Unaccustomed to Structure or Boundaries
What is the effect of kids not having much parental supervision?  These kids may sleep on as many as three different beds/couches in three different towns, all in the same week, every week.  The word "home" doesn't mean much to them.  They may have personal belongings, including school work, in all of these various places, and also in a number of motor vehicles and in their locker.  (of course some fix this by never taking school work with them when they leave the building.)  This lack of a home base can result in a simple “Where is your novel, Sarah?” being answered quite honestly with:

Novel?  Oh that one?  I dunno…I’m still mad because the principal said I did stuff I totally didn’t.  I hate him, but he hates me anyway, so that’s okay.  He better watch out.  Anyway, my dad’s stupid girlfriend picked me up from bingo last night and I might have left it in her car, but she dropped me off at Judy (that’s my foster mom)’s house and it could be there, but then I had a fight with her doucebag son Jacob so I had to crash at my boyfriend’s step-mom’s place (her name’s Destiny) instead, so it could be there too.  Bitch stole my lighter.  Or Jess might have it.  I’m not talking to her anymore.  Such a skank.  Took my weed and thirty dollars.  I’ll see if I can get Jane (that’s my real mom) to drive me around and look for it, but she’s not in town again until next weekend, if she gets her license back, I mean.  I’m having a super tough week, so don’t bother me or I’ll just totally lose it, okay?  I SO have PMS right now... Just go ahead and teach your class or whatever and I’ll text Mark (he’s my worker) to maybe go get it or something.  That book is so boring and pointless anyway.  I can't read it.  Oh, and plus I’m going to be away tomorrow for court. Can I go the bathroom?  I need a drink.  Also Stacy needs her smokes.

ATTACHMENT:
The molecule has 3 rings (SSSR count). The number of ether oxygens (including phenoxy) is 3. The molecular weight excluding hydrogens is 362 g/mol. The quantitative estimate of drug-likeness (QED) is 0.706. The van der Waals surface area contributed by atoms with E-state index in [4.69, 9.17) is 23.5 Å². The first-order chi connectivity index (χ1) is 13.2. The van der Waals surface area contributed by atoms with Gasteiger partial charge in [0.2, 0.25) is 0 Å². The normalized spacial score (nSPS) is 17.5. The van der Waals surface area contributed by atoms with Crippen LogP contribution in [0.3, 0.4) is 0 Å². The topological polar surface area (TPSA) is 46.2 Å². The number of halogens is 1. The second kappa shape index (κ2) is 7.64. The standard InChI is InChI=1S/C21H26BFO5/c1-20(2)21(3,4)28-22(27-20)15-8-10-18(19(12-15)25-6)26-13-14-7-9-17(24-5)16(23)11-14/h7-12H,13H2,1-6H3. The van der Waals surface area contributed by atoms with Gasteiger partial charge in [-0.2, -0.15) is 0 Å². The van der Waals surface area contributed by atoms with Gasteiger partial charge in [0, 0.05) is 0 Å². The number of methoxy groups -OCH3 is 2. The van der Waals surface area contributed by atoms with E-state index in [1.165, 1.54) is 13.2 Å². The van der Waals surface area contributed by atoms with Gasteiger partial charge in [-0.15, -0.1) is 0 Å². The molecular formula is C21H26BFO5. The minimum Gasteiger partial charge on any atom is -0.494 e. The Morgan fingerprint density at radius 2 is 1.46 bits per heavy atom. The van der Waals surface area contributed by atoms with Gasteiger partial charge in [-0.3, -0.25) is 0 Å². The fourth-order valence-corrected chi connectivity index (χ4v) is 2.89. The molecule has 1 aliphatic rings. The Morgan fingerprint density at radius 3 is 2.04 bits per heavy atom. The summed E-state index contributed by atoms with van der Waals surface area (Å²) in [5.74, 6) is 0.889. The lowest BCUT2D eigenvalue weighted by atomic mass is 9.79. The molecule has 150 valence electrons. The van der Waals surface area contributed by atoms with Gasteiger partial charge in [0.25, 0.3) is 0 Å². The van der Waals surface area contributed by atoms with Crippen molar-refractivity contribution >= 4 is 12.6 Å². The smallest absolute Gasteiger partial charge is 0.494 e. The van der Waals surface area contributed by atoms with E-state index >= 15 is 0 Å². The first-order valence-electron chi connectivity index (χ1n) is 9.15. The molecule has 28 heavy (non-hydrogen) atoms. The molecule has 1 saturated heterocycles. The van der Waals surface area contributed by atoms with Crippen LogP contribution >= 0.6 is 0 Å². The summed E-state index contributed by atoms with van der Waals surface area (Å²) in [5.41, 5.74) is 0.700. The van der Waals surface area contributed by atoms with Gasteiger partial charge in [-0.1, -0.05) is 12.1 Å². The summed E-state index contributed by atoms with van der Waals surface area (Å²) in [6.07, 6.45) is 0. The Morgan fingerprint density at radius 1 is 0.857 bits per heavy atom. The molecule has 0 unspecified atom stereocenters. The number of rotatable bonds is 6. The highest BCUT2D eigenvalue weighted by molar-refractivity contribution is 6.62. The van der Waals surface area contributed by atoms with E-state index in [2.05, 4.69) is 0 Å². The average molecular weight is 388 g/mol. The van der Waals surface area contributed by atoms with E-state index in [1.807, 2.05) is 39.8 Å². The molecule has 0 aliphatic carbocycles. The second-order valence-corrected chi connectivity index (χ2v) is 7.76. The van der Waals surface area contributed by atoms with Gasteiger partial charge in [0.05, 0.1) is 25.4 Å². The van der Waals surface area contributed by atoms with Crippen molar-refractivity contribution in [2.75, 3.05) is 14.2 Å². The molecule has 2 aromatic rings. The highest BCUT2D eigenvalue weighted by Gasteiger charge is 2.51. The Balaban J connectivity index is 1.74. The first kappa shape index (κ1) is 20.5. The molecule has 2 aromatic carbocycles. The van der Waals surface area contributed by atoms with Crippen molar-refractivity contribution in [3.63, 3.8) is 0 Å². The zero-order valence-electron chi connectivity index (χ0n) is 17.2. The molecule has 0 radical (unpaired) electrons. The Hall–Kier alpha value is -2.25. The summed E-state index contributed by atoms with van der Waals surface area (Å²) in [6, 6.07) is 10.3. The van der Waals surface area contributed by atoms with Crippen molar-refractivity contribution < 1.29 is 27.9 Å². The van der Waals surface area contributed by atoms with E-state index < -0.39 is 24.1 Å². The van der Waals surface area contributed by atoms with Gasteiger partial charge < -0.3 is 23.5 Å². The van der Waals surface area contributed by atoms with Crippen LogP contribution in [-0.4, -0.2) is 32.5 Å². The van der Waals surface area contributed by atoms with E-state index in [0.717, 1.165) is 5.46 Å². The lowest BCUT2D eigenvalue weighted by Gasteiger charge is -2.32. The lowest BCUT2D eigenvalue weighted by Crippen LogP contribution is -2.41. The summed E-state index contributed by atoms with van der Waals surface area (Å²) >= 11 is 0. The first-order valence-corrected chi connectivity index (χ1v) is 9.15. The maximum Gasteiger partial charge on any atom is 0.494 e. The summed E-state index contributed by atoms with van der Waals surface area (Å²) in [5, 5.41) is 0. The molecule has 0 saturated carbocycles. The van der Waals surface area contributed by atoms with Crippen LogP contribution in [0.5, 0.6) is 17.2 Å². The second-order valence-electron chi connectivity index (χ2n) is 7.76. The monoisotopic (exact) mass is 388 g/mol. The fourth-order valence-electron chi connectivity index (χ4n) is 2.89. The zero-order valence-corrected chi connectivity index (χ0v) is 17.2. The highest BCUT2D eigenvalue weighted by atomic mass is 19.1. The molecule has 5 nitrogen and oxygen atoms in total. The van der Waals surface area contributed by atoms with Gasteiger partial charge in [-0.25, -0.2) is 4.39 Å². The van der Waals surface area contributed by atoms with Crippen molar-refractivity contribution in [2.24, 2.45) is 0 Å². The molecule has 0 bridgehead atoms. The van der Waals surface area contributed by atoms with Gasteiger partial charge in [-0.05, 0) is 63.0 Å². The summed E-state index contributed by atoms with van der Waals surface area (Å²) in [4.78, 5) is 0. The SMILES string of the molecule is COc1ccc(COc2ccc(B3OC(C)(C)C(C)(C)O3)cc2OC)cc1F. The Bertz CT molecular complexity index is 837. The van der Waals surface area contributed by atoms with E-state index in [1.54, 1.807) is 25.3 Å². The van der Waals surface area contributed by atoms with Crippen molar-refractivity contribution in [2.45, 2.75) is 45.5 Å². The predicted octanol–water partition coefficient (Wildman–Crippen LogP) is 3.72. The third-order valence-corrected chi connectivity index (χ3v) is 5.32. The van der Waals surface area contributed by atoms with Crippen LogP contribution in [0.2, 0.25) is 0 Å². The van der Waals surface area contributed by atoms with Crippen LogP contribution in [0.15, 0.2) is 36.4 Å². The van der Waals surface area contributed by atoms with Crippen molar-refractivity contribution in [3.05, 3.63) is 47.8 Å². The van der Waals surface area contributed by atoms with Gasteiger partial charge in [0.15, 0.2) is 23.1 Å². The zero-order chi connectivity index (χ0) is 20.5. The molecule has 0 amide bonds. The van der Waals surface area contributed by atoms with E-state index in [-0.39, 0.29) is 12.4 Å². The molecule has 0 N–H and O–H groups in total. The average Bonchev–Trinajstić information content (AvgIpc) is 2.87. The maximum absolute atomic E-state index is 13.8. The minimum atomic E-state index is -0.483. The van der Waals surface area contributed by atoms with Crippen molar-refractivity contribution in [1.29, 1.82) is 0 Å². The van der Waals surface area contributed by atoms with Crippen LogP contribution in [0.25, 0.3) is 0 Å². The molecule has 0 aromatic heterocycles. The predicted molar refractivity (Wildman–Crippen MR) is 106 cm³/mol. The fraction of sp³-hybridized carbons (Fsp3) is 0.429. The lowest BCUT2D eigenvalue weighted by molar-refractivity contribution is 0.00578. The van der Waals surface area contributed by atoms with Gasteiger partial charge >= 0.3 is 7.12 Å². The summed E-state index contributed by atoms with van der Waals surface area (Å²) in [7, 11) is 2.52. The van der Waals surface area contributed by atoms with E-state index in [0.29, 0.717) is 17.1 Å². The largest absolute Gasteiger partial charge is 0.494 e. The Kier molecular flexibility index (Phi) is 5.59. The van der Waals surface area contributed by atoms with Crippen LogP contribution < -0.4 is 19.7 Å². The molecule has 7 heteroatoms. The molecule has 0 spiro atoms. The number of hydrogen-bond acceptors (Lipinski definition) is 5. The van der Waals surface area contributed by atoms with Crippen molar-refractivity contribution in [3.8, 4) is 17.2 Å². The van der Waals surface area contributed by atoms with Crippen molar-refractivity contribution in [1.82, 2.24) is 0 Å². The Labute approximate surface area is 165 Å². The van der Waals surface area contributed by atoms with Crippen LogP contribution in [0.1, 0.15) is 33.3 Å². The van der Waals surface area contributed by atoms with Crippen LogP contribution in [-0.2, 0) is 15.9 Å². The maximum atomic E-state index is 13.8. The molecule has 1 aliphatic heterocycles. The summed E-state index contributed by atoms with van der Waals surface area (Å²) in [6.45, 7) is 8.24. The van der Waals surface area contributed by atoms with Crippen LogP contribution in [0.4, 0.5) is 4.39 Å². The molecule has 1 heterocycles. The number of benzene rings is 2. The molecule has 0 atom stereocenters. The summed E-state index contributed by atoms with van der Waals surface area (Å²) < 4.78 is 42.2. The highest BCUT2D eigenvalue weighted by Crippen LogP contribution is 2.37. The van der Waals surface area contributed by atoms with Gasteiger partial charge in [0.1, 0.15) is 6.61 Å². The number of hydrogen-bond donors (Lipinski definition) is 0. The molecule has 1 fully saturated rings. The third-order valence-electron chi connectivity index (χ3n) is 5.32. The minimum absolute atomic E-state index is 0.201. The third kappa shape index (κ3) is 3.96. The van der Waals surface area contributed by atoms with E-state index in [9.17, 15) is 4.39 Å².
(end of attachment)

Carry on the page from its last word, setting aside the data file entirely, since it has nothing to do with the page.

There are no boundaries.  Persons, places and things blur together and slip and slide over into and back out of each other all week long, with no specific time and place for anything.  These kids may have been raised with no regular meal times, no regular bed times, or in fact, bath or laundry days.  Things like tattoos, smoking, piercings, drug and alcohol use, promiscuity (and kneejerk reflex, physically combative responses to any perceived affront to their dignity or mood) may unfold throughout their formative years, completely unsupervised (or even observed) by any parent figure, starting at a shockingly low age.